World Catastrophes as Punishment
In his great fright and looking back on what did happen to a former generation, the thinking man imagined that the catastrophe must have been provoked by the iniquity of the ancestors, their vices and evils. Such thought could provide a hope for a non-repetition of catastrophes: should humankind abstain from wretched acts, it would be spared. By this, man assumed that the planetary gods could be kept at bay by his own decency - and if he already formulated for himself what is good and what is evil, or ate already from the tree of knowledge of good and evil, he needed a covenant with the outraged deity and commandments for behavior.
Whether the catastrophes were really provoked by sinful behavior or not - the answer is not easily provided: is always a good deed rewarded and a sinful behavior punished?
Rabbi Abuya, surnamed Acher, one of the greatest rabbinical authorities of the second century of the present era, became an agnostic when his pious colleagues were flayed of skin and burned alive; and millions of the martyrs that were gassed in our time have raised the question of whether mercy and righteousness save from doom, and the tens of thousands of their tormentors living to a good old age raise the same question from its other side.
The saying of the sage, I have reached an old age and I have not seen a pious man given to evil fate, is most certainly self-deception and actually an injustice and mockery: it adds insult to injury. It is an assertion to justify the unseen power, that must be wise, good, and omnipotent; if such attributes are not the qualities of the deity, then all hope for an insurance against evil by righteousness is dissipating. But if the power against which man is pitted, is sensitive to the distinction of good and evil, then the only hope is to placate it by abstention from evil and furtherance of good.
When the chronicler tells us that the Deluge was caused by the population of the world growing evil and that the Lord repented of his act of creation and decided to destroy it, he needs to ascribe to the animal world the same depravity and moral wretchedness that he ascribed to man. G. Couvier, paleontologist and catastrophist, asked with sarcasm: Was the fish free from ardent passions that it was spared in the common destruction? (But, to a great extent, it perished, too).
Man grew evil, a catastrophe destroyed him, but did the few survivors come purified by the disaster and by their own miraculous salvation? The biblical story of the deluge tells us that as soon as the waters subsided, Noah drank himself drunk, and his son, Ham, committed some act of indecency, the Midrashic version of the act being castration of his drunken father; and this scene on the large stage of the devastated world, does not convey the thought that the worth-while ones were the object of salvation, nor does it lend support to the conviction that a global catastrophe is called for to rejuvenate humankind.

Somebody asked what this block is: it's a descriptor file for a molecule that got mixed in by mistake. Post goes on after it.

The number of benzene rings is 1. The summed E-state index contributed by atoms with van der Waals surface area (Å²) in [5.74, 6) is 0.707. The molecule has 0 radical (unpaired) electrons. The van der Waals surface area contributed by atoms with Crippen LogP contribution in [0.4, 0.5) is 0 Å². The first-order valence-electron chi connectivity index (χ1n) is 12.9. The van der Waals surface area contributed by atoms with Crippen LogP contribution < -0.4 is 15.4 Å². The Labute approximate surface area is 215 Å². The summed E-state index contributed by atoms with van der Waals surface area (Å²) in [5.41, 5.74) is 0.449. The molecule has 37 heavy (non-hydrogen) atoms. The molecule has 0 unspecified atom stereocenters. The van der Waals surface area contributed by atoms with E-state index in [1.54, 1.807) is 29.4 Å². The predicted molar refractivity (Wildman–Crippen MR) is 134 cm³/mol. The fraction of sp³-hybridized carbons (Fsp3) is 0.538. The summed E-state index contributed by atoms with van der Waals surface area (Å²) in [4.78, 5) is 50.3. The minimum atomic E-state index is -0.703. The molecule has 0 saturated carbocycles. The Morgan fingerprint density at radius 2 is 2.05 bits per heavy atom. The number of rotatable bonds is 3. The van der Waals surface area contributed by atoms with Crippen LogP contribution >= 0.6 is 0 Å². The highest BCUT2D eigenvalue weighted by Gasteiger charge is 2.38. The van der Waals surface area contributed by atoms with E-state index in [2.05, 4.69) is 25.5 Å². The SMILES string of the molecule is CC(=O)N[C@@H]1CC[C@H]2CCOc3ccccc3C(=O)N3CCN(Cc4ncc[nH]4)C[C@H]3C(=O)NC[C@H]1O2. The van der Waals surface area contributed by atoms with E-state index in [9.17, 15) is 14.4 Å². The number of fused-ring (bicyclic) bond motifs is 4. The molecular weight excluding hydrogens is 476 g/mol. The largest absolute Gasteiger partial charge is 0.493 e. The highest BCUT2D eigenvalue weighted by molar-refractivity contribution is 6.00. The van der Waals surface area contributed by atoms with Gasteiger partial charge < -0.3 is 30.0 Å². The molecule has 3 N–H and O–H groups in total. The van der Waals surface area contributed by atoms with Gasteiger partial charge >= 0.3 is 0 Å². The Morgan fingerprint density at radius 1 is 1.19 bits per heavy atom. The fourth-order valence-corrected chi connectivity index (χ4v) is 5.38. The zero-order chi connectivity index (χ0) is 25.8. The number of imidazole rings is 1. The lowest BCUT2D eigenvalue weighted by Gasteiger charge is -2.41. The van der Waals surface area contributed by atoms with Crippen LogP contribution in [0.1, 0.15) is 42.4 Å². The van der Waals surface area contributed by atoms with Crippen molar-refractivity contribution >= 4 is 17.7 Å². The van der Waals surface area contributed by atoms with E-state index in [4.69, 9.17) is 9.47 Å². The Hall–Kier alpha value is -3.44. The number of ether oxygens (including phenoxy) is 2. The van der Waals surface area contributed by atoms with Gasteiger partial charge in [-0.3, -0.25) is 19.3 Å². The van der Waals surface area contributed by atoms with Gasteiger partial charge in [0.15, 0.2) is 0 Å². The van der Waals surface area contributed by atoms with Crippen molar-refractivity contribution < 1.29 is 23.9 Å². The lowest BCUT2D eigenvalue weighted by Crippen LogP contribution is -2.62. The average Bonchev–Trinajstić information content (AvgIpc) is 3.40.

It is asserted that the Lord made a covenant with the survivors - Noah and his descendants - as he made another one, more detailed, with the survivors of the holocaust of the days of the Exodus - the deluge of fire - when, amid the groaning nature, Moses interpreted the groans as commandments. It is clearly in the domain of a psychological truth - this imposition of self-restraint, an awakening of the sense of good and evil. Man and the animal kingdom - all on this earth together - are bound by a common bond to placate the great power by self-restraint in pursuit of pleasures, by suppression of instincts, and by sacrificing pleasurable things to the all-powerful deities.
The deity must have created man good, if it, itself, is good; if it created man bad, then there is no point in punishing him for the nature with which he was endowed from the beginning. Where is left room for absolving the deity from being unjust? Obviously, in the self-accusation by man of having lost his innate purity and of having selected evil when he was free not to do so. Here again, man, by accusing himself of degeneration, grasps for the only hope of mollifying the Great Power, or great powers; he accuses his free will and behavior for what happened in the past and ascribes to the Deity a good plan, a perfect creation, a just attitude towards its creatures, though not a merciful one. Therefore, the Lord has to repent of having created man and animal; but where is, then, the prescience of Omnipotent?
And what particular sinfulness can be ascribed to animals? If one insect places its eggs into the body of another creature and the larvae when hatched will devour the host from the inside of his body - and if the Creator is not responsible for this arrangement, is the animal kingdom to be rightly accused of cruelty and insensitivity to the sufferings of others?
But the catastrophes did not eradicate or change such cruel urges, and witness to this is any book on zoology, especially on insects and their most cruel parasitic schemes needed for survival and procreation, or on the widespread urge to suck blood, and the almost omnipresent need to devour. With the last of these urges man is endowed, too; but strangely, the talmudic tradition tells us that only after the Deluge did man become carnivorous. Can this be regarded as a change from vice to holiness? Then is the belief that the worlds population was nearly completely destroyed because its nature and behavior became unchaste or violent, only an invention to justify the act of uncontrollable powers? Was it invented o give solace and hope in the face of the unchained terrors of the past and equally horrifying prospects for the future? If bad inclination and outrage did bring chastisement, would not an upright spirit and good acts assuage the powers and aver the repetition of the act that carried the world to the brink of annihilation?